Brian nodded. “Maybe, he remembered only his middle name, but couldn’t remember how to spell it… so used the name ‘Paul’ instead, since you said he had some kind of amnesia. Right?” Brian desperately looked for every logical reason to believe ‘Paul’ was Jed. His hands were shaking, and his heart was racing as he tried to prepare himself, in case he was wrong.

“Yes, maybe that’s it.” Billy replied.

Moments later, ‘Paul’ came out. His hair was shorter, his tan had faded away, and he had gained some weight. But, Brian knew without a doubt that the young man who stood before him, looking so confused was his son, Jed. The deep blue eyes that once reflected life and energy showed no response or recognition  to seeing his father. Brian wanted more than anything to embrace him and assure him that everything would be alright, but held back. He did not want to confuse him, so was content with a hand shake.

“Hi, Paul. My name is Brian Matthews. I…knew you…when you were younger… and thought we could get to know each other… again. I brought some pictures  along for you to see. There are some of you with…your family… one of you and me, and…your…Jenna. Here is one of… Griffin, your dog. What a huge and clumsy mongrel he was. Trying to get him up into the back of the SUV proved almost impossible whenever we took him places. He died later when he got sick and…well, you and him were great pals.” At times Brian caught himself, overcome with emotion,  laughing one moment, wiping a tear the next, remembering Jed and Griffin together.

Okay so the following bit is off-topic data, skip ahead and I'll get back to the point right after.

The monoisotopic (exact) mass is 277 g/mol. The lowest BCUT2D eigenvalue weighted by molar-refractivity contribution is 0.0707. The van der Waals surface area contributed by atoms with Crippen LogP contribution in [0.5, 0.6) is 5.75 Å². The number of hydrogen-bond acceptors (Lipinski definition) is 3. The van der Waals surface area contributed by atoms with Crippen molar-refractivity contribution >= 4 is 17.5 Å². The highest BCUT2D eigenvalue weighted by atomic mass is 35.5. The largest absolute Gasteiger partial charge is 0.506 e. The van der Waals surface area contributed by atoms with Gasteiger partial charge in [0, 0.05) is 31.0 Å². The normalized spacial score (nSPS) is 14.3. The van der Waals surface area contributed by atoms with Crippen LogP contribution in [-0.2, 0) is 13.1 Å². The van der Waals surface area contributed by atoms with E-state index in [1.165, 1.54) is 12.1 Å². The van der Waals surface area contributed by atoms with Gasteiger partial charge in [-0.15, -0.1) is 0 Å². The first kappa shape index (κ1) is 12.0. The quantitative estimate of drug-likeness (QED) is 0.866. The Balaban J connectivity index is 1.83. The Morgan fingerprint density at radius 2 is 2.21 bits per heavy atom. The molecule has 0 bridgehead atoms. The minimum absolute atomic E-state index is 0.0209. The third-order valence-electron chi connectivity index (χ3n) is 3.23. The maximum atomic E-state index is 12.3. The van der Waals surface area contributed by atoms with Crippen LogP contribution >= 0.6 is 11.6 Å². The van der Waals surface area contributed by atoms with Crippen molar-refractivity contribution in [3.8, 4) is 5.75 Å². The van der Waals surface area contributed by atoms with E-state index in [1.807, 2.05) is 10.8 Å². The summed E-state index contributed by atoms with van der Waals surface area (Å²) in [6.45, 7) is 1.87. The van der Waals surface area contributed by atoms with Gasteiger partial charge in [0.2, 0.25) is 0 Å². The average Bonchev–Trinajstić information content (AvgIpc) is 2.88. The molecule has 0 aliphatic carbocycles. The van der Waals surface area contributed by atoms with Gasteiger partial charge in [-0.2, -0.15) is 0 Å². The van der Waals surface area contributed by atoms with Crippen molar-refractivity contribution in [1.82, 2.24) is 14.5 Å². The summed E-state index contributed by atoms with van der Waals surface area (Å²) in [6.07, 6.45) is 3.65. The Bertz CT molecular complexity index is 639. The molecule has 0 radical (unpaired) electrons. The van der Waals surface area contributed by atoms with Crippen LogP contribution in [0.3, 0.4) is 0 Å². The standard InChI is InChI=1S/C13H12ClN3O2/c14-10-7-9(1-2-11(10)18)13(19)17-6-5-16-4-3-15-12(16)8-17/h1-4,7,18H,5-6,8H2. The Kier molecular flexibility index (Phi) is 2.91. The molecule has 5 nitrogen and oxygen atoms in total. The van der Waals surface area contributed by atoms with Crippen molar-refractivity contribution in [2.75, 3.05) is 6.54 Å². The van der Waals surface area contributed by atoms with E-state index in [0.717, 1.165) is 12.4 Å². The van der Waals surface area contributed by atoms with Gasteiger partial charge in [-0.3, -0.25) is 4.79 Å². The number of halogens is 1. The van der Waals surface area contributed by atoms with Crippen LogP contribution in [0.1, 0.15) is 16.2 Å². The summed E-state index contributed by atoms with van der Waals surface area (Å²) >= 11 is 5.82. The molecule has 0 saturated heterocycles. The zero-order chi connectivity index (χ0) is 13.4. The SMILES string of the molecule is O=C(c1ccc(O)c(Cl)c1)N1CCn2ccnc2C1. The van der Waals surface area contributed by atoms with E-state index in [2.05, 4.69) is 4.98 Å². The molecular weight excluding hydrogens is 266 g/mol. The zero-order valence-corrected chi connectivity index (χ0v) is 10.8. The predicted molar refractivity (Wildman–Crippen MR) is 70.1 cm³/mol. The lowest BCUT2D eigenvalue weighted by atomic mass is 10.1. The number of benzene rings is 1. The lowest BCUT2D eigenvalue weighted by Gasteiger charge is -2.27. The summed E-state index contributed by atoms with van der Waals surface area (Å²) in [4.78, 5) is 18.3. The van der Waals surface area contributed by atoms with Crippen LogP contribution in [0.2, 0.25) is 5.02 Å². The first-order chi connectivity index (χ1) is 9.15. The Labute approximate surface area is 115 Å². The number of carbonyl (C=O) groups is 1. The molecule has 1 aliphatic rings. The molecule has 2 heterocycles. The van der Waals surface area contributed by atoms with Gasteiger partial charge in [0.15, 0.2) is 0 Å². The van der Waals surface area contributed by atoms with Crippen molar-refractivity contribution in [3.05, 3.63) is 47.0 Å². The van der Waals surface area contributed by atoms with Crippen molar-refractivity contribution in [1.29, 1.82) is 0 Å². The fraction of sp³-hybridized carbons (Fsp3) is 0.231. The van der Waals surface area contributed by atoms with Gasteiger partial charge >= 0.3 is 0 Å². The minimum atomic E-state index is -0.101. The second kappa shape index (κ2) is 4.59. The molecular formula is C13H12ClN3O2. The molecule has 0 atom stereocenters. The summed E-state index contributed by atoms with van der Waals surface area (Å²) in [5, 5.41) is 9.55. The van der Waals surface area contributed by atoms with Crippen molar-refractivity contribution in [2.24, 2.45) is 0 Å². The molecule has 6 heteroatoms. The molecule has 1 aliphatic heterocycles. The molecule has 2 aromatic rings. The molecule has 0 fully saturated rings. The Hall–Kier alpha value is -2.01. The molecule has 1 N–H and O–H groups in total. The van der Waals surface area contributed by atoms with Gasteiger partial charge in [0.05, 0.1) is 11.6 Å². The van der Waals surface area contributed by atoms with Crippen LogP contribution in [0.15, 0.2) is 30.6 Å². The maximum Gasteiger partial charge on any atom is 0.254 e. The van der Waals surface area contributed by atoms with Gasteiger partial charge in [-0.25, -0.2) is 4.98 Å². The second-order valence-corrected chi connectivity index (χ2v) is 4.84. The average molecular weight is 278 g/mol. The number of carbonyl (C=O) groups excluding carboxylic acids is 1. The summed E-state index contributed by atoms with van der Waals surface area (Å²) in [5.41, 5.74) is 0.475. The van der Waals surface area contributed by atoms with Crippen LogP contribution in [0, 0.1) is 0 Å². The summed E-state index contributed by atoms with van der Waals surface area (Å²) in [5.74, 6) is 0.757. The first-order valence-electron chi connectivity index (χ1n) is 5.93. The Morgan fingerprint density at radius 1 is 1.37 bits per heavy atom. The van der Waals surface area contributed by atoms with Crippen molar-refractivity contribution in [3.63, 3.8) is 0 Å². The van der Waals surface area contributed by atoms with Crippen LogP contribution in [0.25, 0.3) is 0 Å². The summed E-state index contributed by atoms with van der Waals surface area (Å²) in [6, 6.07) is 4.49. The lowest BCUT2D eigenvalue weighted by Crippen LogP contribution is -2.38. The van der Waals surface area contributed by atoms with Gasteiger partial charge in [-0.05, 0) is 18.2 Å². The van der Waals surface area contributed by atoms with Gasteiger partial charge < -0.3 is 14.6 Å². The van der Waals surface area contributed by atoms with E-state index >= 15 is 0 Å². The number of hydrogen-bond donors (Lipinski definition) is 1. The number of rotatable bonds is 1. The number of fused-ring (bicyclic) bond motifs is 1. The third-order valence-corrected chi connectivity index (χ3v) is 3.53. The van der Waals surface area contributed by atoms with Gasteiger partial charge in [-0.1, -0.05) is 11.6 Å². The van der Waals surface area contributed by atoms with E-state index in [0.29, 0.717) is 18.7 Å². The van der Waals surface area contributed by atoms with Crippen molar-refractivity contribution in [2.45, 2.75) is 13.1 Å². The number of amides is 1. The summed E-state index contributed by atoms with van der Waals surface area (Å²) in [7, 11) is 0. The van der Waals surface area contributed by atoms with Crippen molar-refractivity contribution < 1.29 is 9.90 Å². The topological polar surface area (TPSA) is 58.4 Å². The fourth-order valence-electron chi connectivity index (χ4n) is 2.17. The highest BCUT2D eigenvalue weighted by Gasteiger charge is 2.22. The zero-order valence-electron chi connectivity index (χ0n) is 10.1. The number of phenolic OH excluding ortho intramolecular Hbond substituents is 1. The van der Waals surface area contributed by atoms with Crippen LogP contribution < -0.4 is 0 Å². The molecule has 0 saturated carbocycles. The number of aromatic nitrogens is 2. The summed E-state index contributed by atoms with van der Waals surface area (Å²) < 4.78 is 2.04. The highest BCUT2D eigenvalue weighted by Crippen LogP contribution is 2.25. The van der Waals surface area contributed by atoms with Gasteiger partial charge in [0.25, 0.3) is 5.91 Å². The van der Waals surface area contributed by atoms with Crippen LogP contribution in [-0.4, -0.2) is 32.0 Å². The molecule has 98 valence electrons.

There was an occasional nod or smile, but Jed said nothing. Brian then pulled out some old toys saved from Jed’s childhood. His eyes would blink or stare, lingering for a moment on something.

When Brian handed him a little U.S. Coastguard Lego’s boat Jed took the boat, instinctively pulled the pieces apart, and tried to reassemble the Lego pieces with the little ‘captain’ inside it. But, the pieces would not fit back together easily. He turned pieces around trying to force them into place, but became impatient throwing it on the floor. “It’s… broken… doesn’t work right.”

Brian smiled. Jed always threw his toys on the floor as a child when he became frustrated playing with Lego’s toys.

“That’s OK. We’ll fix it later.”

Jed blurted out, “It can’t be fixed! Broken… all of it. The water…took it.”

Brian looked over at Billy. He nodded, smiling, his expression hopeful.